- Category : Film - Director
- Type : GP
- Profile : 6/2 - Role Model / Hermit
- Definition : Single
- Incarnation Cross : LAX The Alpha 1
American film director who became Hollywood's resident young genius with his breakthrough film, "The Last Picture Show," 1971. He left his wife of 10 years and two kids to live with the blonde model whom he discovered and starred in the film, Cybill Shepherd.
He was the second son of an immigrant Yugoslavian dad and an Austrian mom, whose older brother died before he was born. He has one younger sister. To escape the Nazis, his Jewish family fled to the U.S. in the late '30s shortly before he was born. A post impressionistic painter, his dad had just become recognized in America before he died in 1970. Young Peter grew up in New York City, spending summer vacations in New England. Not a very good student, he had a flair for public relations while dabbling in drama club. At 12, he began keeping track of every movie he saw, with notes of his opinions, a number that had grown to some 6,000 by the time of his Saturn return. He never graduated from prep school but studied acting in New York, appearing in several Shakespeare festivals after his 1955 stage debut.
From 1960 on, he directed plays off-Broadway. He wrote film criticism and feature articles for Esquire, the NY Times, the Village Voice and other periodicals. He watched films steadily, some over and over. Moving from New York to California as a writer, he met legendary director John Ford when doing a feature piece on him. In 1966, he entered film as an assistant director with Roger Corman, writing scripts and scouting locations. In October 1971 Columbia released his film, "The Last Picture," shot in black and white. It was hailed as a masterpiece and was nominated for Oscars in eight categories, including Best Motion Picture.
His third feature film, "What's Up Pussycat?" was released in March 1972. Bogdanovich continued to write monographs and is the author of "John Ford," 1968, "Fritz Lang in America," 1969 and "The Last Pioneer," 1971.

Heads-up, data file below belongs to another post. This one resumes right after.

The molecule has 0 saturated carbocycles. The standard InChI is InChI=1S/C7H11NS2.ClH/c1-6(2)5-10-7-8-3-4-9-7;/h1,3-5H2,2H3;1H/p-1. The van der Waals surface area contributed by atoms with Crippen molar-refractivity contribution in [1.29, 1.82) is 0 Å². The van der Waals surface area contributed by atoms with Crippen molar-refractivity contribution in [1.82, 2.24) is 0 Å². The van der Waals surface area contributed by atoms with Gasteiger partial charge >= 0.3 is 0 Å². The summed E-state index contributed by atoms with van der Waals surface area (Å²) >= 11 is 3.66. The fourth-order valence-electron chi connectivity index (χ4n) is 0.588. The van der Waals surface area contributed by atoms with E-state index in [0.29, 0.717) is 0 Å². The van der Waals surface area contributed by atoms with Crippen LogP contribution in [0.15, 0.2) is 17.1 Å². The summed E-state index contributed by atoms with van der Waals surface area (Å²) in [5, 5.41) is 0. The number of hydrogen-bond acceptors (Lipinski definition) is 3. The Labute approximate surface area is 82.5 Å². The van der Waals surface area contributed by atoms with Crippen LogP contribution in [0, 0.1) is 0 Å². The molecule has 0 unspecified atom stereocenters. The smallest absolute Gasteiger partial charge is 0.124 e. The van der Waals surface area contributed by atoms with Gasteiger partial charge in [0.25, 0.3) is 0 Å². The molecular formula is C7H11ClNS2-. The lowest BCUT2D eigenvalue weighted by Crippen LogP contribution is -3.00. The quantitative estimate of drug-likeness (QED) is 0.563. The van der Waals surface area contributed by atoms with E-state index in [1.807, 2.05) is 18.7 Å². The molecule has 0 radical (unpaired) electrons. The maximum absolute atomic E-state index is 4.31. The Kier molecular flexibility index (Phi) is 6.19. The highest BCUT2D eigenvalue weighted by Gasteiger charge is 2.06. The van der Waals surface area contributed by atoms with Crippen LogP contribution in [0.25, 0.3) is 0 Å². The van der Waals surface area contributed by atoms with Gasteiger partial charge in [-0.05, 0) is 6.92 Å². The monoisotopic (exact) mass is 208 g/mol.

In January 1971 he separated from his wife, Polly Platt. That same month, his dad died. He had fallen in love with his "Last Picture Show" star, the gorgeous 21-year-old Cybill Shepherd, with whom he moved in for eight years. After reaching the top of his profession, the next few years were downhill to a low in 1976. Two years later Shepherd went home to Memphis and marriage with a salesman and Bogdanovich went on to a new and tragic liaison.
An unabashed sentimentalist, he fell in love with another of his actresses, 18-year-old Playboy model Dorothy Stratten, whom he cast in the romantic comedy, "They All Laughed." Her jealous pimp-husband blew her away with a shotgun blast and killed himself on 8/14/1980. Bogdanovich was destroyed as well, his life in shambles. He performed the cathartic act of writing about the violent trauma in "The Killing of The Unicorn: Dorothy Stratten, 1960-1980."
Part of his healing was moving Stratten's kid sister Louise Beatrice, known as L.B. into his mansion in 1981. In late 1988, at 49, he married the 20-year-old. Climbing back from his 1985 bankruptcy, Bogdanovich persevered in his production of films that grew to some 20 in the next dozen years.
On 5/30/1997, he once more declared bankruptcy, failing to make payments on his $1.9 million Beverly Hills home. In a community where image is everything, he was living in luxury while amassing a mountain of personal debt. Sporting a top-class wardrobe, he had $250 haircuts and $50,000 vacations. He threw himself a $15,000 birthday party. He and his wife both drove top-of-the-line Mercedes-Benz.. He had failed to recoup his negative cash-flow when his last feature film, "A Thing Called Love," was a flop, a film released after the death of its star, River Phoenix.
In March 2001, his wife of 12 years, Louise, sued for divorce.